If you're looking for a quick look back at the latest episode of your favourite TV show, then here's the place to be.
Daredevil has a trend of changing the timeframe of an episode to fit its needs. Certain installments seem to depict the gang over the course of weeks, while some over the course of just a few hours on a very, very long night. Last year's "Cut Man" put this to excellent use, with an injured Matt in enemy territory and on the run, and here we find him in a similar predicament; chained up and forced butting heads with The Punisher.
After a strong opener which clearly established the enigmatic warpath of The Punisher (who even received the name drop here,) Daredevil picks things right back where we started. Still reeling from his near-fatal encounter with The Punisher, it's up to Foggy Nelson to protect Grotto.
Nearly a year since the defeat of Wilson Fisk, the criminal element in Hell's Kitchen looks to fill the void and take control. The much-anticipated return to this corner of New York in Marvel's Daredevil looks to rise the stakes and introduce a new legendary antagonist/antihero.
It's clear that Agents of SHIELD is far more comfortable tackling espionage, spy trickery, and double-crossing than it is with superpowers and Inhumans. In a way it felt like I'd seen this episode before however, that they've done this song and dance. Coulson using a false identity, at some dignified party trying to discern who's HYDRA and who's not. I'd be tempted to slam this installment for that alone if the result of it hadn't ended up being so effective.
I always get giddy with excitement like a child on Christmas Day when there are speedsters involved. SHE WAS SO FAST. With a fantastic new Inhuman on the scene who may or may not be joining the Secret Warriors and a few vague answers on what happens now with the Hydra and their mystery Death-man, Agents of SHIELD came back in a big way.
Not going to lie, I had to double check and make sure I wasn't watching Supernatural based off the first minute or two. In order to regain the advantage of surprise on Vandal Savage, Rip and his team of Legends travels further back in time to 1958, where they find the immortal madman living a peaceful life as a doctor at a psych ward. Oh, and experimenting on punks in the town and turning them into alien vampires. Can't forget that.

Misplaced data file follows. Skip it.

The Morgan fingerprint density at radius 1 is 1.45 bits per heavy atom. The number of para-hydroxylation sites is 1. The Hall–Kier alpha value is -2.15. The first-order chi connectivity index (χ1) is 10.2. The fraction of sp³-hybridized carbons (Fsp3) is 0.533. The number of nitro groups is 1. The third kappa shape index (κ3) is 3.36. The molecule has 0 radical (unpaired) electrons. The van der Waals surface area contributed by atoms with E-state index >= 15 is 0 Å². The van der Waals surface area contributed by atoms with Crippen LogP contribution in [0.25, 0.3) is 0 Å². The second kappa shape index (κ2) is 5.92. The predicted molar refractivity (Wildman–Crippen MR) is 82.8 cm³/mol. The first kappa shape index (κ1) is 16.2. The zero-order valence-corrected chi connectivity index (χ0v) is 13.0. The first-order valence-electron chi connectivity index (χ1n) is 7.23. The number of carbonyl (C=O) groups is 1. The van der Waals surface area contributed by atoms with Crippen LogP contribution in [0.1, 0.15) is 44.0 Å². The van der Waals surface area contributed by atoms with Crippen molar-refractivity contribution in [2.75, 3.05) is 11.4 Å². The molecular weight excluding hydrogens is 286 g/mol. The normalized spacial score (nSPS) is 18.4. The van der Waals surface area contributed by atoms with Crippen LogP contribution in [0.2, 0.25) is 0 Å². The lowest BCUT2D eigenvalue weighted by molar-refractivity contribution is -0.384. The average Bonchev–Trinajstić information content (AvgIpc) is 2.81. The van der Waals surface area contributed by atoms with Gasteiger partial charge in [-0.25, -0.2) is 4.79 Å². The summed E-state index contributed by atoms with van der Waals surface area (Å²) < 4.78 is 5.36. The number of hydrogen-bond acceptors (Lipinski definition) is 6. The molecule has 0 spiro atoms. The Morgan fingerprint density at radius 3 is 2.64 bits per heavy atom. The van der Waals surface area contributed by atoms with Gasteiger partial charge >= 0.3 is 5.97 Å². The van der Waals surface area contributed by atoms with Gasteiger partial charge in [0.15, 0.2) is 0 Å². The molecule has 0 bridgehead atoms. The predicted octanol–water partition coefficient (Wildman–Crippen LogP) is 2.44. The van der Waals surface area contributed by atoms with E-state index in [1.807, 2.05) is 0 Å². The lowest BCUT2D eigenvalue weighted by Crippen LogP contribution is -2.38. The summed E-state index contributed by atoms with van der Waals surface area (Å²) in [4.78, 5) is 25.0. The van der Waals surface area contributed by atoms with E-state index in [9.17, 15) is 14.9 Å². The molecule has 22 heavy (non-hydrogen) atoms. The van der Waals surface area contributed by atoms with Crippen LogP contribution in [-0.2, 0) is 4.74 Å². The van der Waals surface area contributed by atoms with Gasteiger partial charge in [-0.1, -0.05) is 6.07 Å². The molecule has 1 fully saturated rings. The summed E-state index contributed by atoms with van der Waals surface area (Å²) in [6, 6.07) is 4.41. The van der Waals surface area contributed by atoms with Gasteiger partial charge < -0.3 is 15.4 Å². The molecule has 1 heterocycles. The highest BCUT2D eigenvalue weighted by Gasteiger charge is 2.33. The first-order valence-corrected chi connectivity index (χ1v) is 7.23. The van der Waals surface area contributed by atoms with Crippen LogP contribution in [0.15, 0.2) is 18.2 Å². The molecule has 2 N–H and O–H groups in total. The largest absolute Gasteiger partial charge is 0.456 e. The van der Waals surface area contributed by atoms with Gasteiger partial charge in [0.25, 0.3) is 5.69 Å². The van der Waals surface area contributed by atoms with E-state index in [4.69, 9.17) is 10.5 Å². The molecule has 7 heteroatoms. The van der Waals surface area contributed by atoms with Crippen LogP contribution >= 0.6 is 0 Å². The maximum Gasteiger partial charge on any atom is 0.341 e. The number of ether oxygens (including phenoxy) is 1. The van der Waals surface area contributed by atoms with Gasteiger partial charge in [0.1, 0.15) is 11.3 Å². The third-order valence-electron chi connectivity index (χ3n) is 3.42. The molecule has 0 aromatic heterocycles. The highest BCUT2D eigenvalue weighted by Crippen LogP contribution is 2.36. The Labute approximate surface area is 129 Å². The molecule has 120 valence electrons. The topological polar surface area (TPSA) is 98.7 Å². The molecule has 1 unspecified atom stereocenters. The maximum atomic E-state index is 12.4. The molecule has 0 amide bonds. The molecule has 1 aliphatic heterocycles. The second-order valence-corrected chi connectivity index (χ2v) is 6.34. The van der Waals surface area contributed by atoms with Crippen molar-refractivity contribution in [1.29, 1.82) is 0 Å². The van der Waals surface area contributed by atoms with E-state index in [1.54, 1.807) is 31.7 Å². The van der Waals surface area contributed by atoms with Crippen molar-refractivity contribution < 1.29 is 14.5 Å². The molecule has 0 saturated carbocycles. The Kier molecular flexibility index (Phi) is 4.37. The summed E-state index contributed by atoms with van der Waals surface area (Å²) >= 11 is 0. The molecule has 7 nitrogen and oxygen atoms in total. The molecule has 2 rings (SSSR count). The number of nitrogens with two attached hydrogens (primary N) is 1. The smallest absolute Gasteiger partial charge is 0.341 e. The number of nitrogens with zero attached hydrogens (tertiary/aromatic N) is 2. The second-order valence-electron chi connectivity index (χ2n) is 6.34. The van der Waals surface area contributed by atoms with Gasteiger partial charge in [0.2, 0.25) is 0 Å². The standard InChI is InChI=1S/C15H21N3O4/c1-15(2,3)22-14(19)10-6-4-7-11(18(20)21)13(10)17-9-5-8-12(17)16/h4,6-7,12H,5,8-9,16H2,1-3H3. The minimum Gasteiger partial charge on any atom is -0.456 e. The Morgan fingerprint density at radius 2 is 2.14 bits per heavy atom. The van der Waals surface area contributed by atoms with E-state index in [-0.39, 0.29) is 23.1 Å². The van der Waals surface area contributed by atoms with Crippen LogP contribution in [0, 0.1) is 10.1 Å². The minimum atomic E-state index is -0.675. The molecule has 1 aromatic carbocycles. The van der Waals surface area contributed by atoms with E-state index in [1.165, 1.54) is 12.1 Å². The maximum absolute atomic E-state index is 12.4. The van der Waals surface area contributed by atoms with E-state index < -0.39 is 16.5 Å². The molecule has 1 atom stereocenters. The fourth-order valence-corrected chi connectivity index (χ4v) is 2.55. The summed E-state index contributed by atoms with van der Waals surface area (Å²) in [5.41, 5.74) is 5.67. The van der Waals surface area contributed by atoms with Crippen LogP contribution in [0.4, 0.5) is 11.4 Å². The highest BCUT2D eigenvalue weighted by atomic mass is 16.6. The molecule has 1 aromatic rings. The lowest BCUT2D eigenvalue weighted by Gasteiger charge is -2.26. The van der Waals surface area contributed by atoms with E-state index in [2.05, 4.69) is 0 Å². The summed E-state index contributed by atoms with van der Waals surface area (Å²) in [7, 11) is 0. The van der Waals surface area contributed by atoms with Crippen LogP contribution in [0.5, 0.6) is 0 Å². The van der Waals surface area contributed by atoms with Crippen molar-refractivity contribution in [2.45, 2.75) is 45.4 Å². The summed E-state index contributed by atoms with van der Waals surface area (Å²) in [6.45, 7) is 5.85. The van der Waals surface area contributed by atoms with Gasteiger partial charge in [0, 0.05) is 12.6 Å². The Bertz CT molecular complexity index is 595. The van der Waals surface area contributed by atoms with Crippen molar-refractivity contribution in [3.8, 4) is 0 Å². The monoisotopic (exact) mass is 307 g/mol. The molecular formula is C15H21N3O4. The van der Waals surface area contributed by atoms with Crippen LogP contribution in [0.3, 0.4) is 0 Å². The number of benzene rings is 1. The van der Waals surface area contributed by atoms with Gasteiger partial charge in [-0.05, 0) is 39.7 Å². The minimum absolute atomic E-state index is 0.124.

With a fellow Time Master in distress and no more leads on Vandal Savage, Rip Hunter and his team of Legends deal with brigands, pirates, and mutiny aboard their own ship.
Taking full advantage of its time-traveling capabilities and the years of world building put into The CW's DC universe, Legends of Tomorrow brought us to a dystopian version of Star City 30 years into the future. A world where the Green Arrow is dead and Deathtroke has come back with a vengeance to tear the city to pieces and throw it into complete chaos.
After three years of build-up, the revelation of Oliver's secret son William blew up into a fantastically busy episode of Arrow, that also managed to be a mini-crossover with The CW's animated series Vixen. With no other options available, Team Arrow had to use everything at their disposal to come at Damien Darkh and save William.
Alright let's get the big one out of the way real quick: I was kind of right on the whole "Jay is Zoom" thing but we're still not quite sure in what way. The masked man's frightened reaction to seeing Jay's body fall on the ground implies that perhaps the Jay we knew wasn't necessarily a bad man, but the Jay we see in the gimp suit is. My current running theory is that The Flash's current speedster antagonist is either A) Jay from the future, who was driven mad by his addiction to Velocity 9 and thus can't kill his past self lest he completely disappear, or B) Hunter Zolomon from Earth-1. That one's actually rather straightforward, and makes me inclined to lean away from that, though it does seem that Zolomon is connected to whatever the true twist is with Zoom.
With a much shorter stay spent in 1986 as opposed to 1975, Rip Hunter's team of Legends come together once again after being split off from last week's cliffhanger and must devise an escape from the Russian gulag.
Given the gigantic reveal that not only did Malcolm know that Oliver had a son, but that he revealed this information to Damien Darkh seemed ripe for bringing an immediate, sudden and unexpected conflict to Team Arrow. Instead it appears that this will be paying off with next week's episode, as we primarily dealt with not the Green Arrow's struggle, but instead Oliver Queen's and his mayoral campaign.
In what seems to be a recurring trend for the Arrowverse, the latter half of the two-parter surpasses the former by a hefty margin. With The Flash locked up in Zoom's lair with the mysterious masked man and Jesse, it's up to Harry and Cisco to assemble a team to overcome the odds and get back to their home.
Just like how last week, the highlight was easily Snart's motivations to prevent his father from going down a dark path, this week on Legends the emotional core of the episode relied on Snart and his split nature.
Everything League of Assassins came to a point in Star City, with Nyssa al Ghul propositioning the Green Arrow to kill Malcolm Merlyn as Ra's al Ghul once and for all: bringing the League into civil war.